The Alabama Climate Report

Brought to you by the Office of the Alabama

Volume 9, Number 3 June 2018

People often ask me what the weather will be over the summer.  Usually the key interest is whether it will be wet or dry.  As far as I know, I’ve never made such a forecast for the summer months.  The rainfall pattern from this past June will tell you why.  Now, most of you know that when summer comes, the spotty, scattered, chaotic, hit-and-miss, and unpredictable thundershowers arrive as well.

The plot below shows how much rain fell in Alabama as a percentage of normal in June.  About half of Alabama was above normal and half below normal.  Some spots in Tuscaloosa and Hale counties received less than 25 percent of normal, while in places in adjacent counties of Walker and Marengo, rainfall totals were over 200 percent of normal.  In Butler Co., we saw over three times the average.  So, who could have forecasted something so variable?  Not me.

If in May you had predicted Alabama would have normal rainfall for June, you would have been right for the state average, but wrong in nearly every particular spot.  And, people live in specific spots, not all over the state at once. This is why I don’t forecast summer rainfall totals (and be wary of anyone who does).

(see full image)

Percentage of normal rainfall in June 2018 from NOAA.

Speaking of rain, have you ever heard of a Derecho?  This is a complex of intense thunderstorms that is especially long-lived and is usually accompanied by high winds.  Alabama experiences about one of these every two years. On June 28th one of these damaging complexes moved over 400 miles from Kentucky to the Gulf, crossing Alabama as its leading edge fed off the extremely warm and humid air, leaving downed trees and power lines in its wake.  The NWS office in Huntsville has a nice explanation and video of the event here.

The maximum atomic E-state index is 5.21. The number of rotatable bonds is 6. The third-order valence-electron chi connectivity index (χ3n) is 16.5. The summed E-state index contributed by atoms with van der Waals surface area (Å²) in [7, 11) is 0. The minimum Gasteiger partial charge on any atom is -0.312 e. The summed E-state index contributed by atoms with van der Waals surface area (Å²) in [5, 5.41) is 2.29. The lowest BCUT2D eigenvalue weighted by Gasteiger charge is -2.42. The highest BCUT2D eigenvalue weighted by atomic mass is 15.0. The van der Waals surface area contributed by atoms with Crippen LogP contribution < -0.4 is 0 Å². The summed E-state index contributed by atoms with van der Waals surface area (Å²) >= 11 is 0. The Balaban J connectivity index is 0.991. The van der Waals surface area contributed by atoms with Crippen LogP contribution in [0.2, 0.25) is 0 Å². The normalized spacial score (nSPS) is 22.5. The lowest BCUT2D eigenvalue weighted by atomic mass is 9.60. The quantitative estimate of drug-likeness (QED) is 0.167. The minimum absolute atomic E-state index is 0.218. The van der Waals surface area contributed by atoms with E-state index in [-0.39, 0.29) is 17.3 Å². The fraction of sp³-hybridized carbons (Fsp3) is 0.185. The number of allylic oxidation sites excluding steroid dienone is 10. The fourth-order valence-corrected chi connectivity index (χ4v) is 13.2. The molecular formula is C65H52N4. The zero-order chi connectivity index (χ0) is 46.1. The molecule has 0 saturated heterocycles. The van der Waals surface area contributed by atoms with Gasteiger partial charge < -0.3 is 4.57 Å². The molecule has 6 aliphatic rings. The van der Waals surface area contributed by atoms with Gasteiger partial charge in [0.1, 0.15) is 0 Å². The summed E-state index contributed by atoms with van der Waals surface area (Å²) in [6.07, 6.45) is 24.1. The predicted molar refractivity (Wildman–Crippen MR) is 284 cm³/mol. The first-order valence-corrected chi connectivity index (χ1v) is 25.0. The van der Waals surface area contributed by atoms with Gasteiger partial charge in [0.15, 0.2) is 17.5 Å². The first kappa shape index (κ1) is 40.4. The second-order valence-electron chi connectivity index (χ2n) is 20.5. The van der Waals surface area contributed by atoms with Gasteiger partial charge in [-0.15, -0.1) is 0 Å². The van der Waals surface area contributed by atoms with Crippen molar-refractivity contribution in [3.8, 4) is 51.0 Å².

Temperature-wise, June was a bit above average, around 2.5 °F statewide.  Tuscaloosa, in that dry spot, came in at 3.9 °F above average while Anniston, in a wet spot, was only +1.7 °F above average.

July is now here and represents the month in which the bulk of the state, roughly the southeastern two thirds, generally experiences its hottest day of the year.  For the northwestern third however, that normally comes in August with the far northwest seeing their hottest day in the second half of August.  This late heat in the north is related to common short periods of drought that tend to occur later in the summer as the distance from the warm, moist Gulf air increases.

- John Christy
The Alabama State Climatologist